Wednesday, July 2, 2008

Running between raindrops and wrangling cats.

My friend Rebekka is often the person to whom I go to sound out my husband concerns and my marriage issues. She’s a goodly Dutch trampoline who lets me bounce ideas off her. Sometimes, wooden shoes and tulips help when you need to jump high enough to see a different perspective. In addition to the Dutch stuff, she is filled with calming advice that typically helps me to step away from the edge and survey the verdant valley behind me that I clearly overlooked. She’s on year three of marriage. She’s, like, something of an expert by now on the early years of marriage. I’m still green at eight months. She and her husband have already gone through the house-buying fiasco. We are right in the thick of it. And it’s starting to show.

My wonderful-tall-wonderful-careful-wonderful-loving-wonderful-super smart-wonderful husband wanted to take his time with picking our mortgage broker. He took his time. He thought about it. Wonderful man, he was careful. He thought about it some more. He couldn’t pin down exactly what it was he was looking for as the final sign, but I imagine it had seven horsemen proportions and a lion that speaks. I would quiz him from time to time about the three horses running in the race, but, each time, all three thoroughbreds were running neck in neck. The finish line was in sight; although, we received mixed messages from different sources as to where or what the finish line actually is. Time was upon us. Anxiety was high. I need to plan. I need to know exactly where the next hoof will fall. Pick a horse!

And so he did. Finally. To the relief of all involved. The incredibly well-written letter went out to the dear winner (all Stewart men are superb professional writers), and we were in the game with end in sight. And then the rug got pulled out from under us. Something unexpected that we could have planned for given more time—just one more day. In fact, given just two more hours.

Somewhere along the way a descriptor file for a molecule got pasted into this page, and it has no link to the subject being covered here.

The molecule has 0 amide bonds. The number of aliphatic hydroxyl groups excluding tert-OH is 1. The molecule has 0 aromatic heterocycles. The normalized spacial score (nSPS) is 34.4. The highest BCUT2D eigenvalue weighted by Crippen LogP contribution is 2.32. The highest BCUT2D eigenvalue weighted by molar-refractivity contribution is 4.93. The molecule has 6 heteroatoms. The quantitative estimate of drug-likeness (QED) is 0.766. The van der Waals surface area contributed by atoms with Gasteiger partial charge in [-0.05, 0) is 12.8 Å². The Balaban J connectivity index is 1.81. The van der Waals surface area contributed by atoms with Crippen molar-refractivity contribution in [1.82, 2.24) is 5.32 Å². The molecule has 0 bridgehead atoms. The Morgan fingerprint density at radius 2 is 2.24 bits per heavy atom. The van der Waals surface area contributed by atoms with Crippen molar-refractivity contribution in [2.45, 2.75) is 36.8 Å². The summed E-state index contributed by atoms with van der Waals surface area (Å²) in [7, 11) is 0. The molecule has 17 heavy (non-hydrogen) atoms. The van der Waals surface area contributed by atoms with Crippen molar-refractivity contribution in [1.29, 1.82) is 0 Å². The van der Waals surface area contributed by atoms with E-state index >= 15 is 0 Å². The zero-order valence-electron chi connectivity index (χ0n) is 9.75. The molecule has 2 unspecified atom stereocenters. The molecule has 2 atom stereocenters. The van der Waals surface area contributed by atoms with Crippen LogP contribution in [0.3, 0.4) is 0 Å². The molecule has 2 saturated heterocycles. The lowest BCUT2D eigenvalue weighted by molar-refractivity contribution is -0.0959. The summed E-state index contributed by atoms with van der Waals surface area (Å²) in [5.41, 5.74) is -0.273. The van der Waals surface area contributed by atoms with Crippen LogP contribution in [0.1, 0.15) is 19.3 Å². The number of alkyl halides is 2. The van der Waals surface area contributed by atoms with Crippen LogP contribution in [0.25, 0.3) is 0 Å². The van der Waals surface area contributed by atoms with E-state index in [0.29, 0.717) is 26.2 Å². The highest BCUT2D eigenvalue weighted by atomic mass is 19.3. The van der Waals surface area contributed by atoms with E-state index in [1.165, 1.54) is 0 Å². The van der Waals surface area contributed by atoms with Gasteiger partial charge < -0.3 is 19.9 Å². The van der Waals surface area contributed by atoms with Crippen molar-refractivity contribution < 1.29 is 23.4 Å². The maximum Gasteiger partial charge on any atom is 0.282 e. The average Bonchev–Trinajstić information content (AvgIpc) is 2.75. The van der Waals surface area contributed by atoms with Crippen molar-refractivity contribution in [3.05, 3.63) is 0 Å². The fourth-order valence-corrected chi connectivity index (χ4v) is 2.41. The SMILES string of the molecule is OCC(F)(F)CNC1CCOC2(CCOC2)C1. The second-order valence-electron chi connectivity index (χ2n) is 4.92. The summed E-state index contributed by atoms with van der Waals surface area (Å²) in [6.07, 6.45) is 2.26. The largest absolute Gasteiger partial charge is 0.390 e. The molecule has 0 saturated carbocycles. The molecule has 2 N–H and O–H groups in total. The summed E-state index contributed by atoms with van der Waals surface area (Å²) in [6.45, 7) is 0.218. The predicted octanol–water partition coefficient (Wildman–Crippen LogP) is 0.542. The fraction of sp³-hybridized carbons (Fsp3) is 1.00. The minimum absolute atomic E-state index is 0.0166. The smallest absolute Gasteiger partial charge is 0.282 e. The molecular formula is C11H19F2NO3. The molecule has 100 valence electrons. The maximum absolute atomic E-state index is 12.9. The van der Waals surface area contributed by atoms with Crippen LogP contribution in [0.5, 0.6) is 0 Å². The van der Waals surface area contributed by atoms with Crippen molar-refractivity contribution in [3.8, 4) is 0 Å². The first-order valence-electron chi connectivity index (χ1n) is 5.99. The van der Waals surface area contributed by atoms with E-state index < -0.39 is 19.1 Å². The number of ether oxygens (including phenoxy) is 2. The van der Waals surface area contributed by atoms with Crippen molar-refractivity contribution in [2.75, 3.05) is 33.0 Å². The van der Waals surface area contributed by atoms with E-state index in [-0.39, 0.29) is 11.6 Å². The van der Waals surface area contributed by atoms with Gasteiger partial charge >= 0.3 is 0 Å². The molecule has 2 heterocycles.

Getting ducks in a row is like wrangling cats. I imagine it’s kind of like one of my mother’s favorite magic tricks: she can run between raindrops. Seriously. When I was a kid and we’d unexpectedly get caught in the rain, she’d say with a grin on her face, “We’ll just run between the raindrops!” I still think her ability to smile in the face of adversity and possible hair failure is amazing. To look a bad hairday in the face and smile—magic. And for our very own mortgage crisis and what else unexpected is before us—we will have to run between the raindrops while we arrange our ducks and manage our cats.

This morning on the way to work, I loudly renounced all my dreams while being stuck behind a truck tiptoeing down Hwy 280 at 40 mph in the fast lane. Mr. Husband was wearing his Safety Inspector hat in the passenger seat and silently cursing the truck as he listened to my self-judgment and attempt to change our very life course. I was giving up. Mr. Husband put his hand on my back to console me as I vented about what I imagined to be our dashed hopes. He didn’t speak. Good man. Smart man. I simply needed to vomit my verbal discontent. And that truck needed to get out of my lane.

Later in the morning, I spread the news about how our close friends just had their first baby on Monday. Tuesday night, the friends gathered in the maternity ward and passed the new baby girl around and breathed in the beginning of life. There was this incredible closeness between the husband and wife. A closeness that I’ve never seen in my life. The husband and wife would look at each other with their new baby glow as they told us the story of the birth. I mentioned this closeness to Rebekka this morning as I continued to vent from the highway into the workday. She listened, she shared her own experiences, and shared her sage advice. She helped me to realize that while we are in the midst of a jungle of frustration, we have these great moments before us where everything changes. This is but a brief second. It is the moments we are living for. The moments where all of this—this right now—fades and seems so very far away. The moment when we move into our new house and turn to each other with relief. The moment when we say to each other that we are ready to add to our family (a human, not another cat). The moment when we turn to each other at the end of the week and know that we’re a great team. My wonderful Mr. Husband, while late getting off the bench sometimes, gives me these moments. I will always want to hold his hand.

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